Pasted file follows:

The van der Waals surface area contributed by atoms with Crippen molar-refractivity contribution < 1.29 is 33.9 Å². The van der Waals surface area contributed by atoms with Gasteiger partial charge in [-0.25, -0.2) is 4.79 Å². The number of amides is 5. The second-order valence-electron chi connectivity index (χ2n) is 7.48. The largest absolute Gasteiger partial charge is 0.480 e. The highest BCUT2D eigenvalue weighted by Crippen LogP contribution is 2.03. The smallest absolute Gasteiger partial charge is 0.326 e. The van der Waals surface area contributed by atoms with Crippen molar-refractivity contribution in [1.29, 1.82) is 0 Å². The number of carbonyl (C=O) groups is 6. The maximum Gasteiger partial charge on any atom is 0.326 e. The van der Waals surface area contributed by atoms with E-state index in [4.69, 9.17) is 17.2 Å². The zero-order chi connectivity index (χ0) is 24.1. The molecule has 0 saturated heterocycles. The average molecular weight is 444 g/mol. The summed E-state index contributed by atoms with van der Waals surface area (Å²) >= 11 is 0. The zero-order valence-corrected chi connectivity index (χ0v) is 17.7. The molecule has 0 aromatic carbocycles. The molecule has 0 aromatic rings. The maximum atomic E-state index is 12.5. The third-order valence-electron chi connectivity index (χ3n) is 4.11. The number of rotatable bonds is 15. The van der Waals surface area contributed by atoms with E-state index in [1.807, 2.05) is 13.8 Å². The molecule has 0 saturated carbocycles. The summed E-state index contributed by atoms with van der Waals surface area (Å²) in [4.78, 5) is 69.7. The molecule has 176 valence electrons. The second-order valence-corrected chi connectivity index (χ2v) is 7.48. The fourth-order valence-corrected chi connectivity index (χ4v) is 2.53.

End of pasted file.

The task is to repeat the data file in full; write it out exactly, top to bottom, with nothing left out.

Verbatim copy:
The van der Waals surface area contributed by atoms with Crippen molar-refractivity contribution < 1.29 is 33.9 Å². The van der Waals surface area contributed by atoms with Gasteiger partial charge in [-0.25, -0.2) is 4.79 Å². The number of amides is 5. The second-order valence-electron chi connectivity index (χ2n) is 7.48. The largest absolute Gasteiger partial charge is 0.480 e. The highest BCUT2D eigenvalue weighted by Crippen LogP contribution is 2.03. The smallest absolute Gasteiger partial charge is 0.326 e. The van der Waals surface area contributed by atoms with Crippen molar-refractivity contribution in [1.29, 1.82) is 0 Å². The number of carbonyl (C=O) groups is 6. The maximum Gasteiger partial charge on any atom is 0.326 e. The van der Waals surface area contributed by atoms with E-state index in [4.69, 9.17) is 17.2 Å². The zero-order chi connectivity index (χ0) is 24.1. The molecule has 0 saturated heterocycles. The average molecular weight is 444 g/mol. The summed E-state index contributed by atoms with van der Waals surface area (Å²) >= 11 is 0. The zero-order valence-corrected chi connectivity index (χ0v) is 17.7. The molecule has 0 aromatic carbocycles. The molecule has 0 aromatic rings. The maximum atomic E-state index is 12.5. The third-order valence-electron chi connectivity index (χ3n) is 4.11. The number of rotatable bonds is 15. The van der Waals surface area contributed by atoms with E-state index in [1.807, 2.05) is 13.8 Å². The molecule has 0 saturated carbocycles. The summed E-state index contributed by atoms with van der Waals surface area (Å²) in [4.78, 5) is 69.7. The molecule has 176 valence electrons. The second-order valence-corrected chi connectivity index (χ2v) is 7.48. The fourth-order valence-corrected chi connectivity index (χ4v) is 2.53.